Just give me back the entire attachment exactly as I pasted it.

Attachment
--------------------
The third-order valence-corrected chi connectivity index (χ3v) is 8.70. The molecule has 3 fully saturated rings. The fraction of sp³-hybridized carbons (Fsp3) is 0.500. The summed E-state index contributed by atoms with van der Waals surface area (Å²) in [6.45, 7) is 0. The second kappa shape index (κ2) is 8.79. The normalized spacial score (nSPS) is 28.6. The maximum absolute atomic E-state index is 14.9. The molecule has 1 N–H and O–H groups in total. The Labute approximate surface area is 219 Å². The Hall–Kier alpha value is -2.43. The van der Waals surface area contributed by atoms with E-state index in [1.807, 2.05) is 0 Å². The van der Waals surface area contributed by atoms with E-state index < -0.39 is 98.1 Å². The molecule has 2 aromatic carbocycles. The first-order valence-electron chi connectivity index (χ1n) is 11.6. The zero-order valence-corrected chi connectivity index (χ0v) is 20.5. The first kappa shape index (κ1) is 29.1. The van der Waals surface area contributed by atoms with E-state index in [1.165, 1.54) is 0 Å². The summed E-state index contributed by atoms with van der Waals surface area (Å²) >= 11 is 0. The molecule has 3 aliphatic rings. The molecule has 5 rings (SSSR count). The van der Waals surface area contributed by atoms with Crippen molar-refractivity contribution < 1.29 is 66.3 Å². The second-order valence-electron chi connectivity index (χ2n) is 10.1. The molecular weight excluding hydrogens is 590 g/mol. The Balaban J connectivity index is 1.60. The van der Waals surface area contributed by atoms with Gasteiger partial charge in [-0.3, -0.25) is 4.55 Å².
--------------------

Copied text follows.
The third-order valence-corrected chi connectivity index (χ3v) is 8.70. The molecule has 3 fully saturated rings. The fraction of sp³-hybridized carbons (Fsp3) is 0.500. The summed E-state index contributed by atoms with van der Waals surface area (Å²) in [6.45, 7) is 0. The second kappa shape index (κ2) is 8.79. The normalized spacial score (nSPS) is 28.6. The maximum absolute atomic E-state index is 14.9. The molecule has 1 N–H and O–H groups in total. The Labute approximate surface area is 219 Å². The Hall–Kier alpha value is -2.43. The van der Waals surface area contributed by atoms with E-state index in [1.807, 2.05) is 0 Å². The van der Waals surface area contributed by atoms with E-state index < -0.39 is 98.1 Å². The molecule has 2 aromatic carbocycles. The first-order valence-electron chi connectivity index (χ1n) is 11.6. The zero-order valence-corrected chi connectivity index (χ0v) is 20.5. The first kappa shape index (κ1) is 29.1. The van der Waals surface area contributed by atoms with E-state index in [1.165, 1.54) is 0 Å². The summed E-state index contributed by atoms with van der Waals surface area (Å²) >= 11 is 0. The molecule has 3 aliphatic rings. The molecule has 5 rings (SSSR count). The van der Waals surface area contributed by atoms with Crippen molar-refractivity contribution < 1.29 is 66.3 Å². The second-order valence-electron chi connectivity index (χ2n) is 10.1. The molecular weight excluding hydrogens is 590 g/mol. The Balaban J connectivity index is 1.60. The van der Waals surface area contributed by atoms with Gasteiger partial charge in [-0.3, -0.25) is 4.55 Å².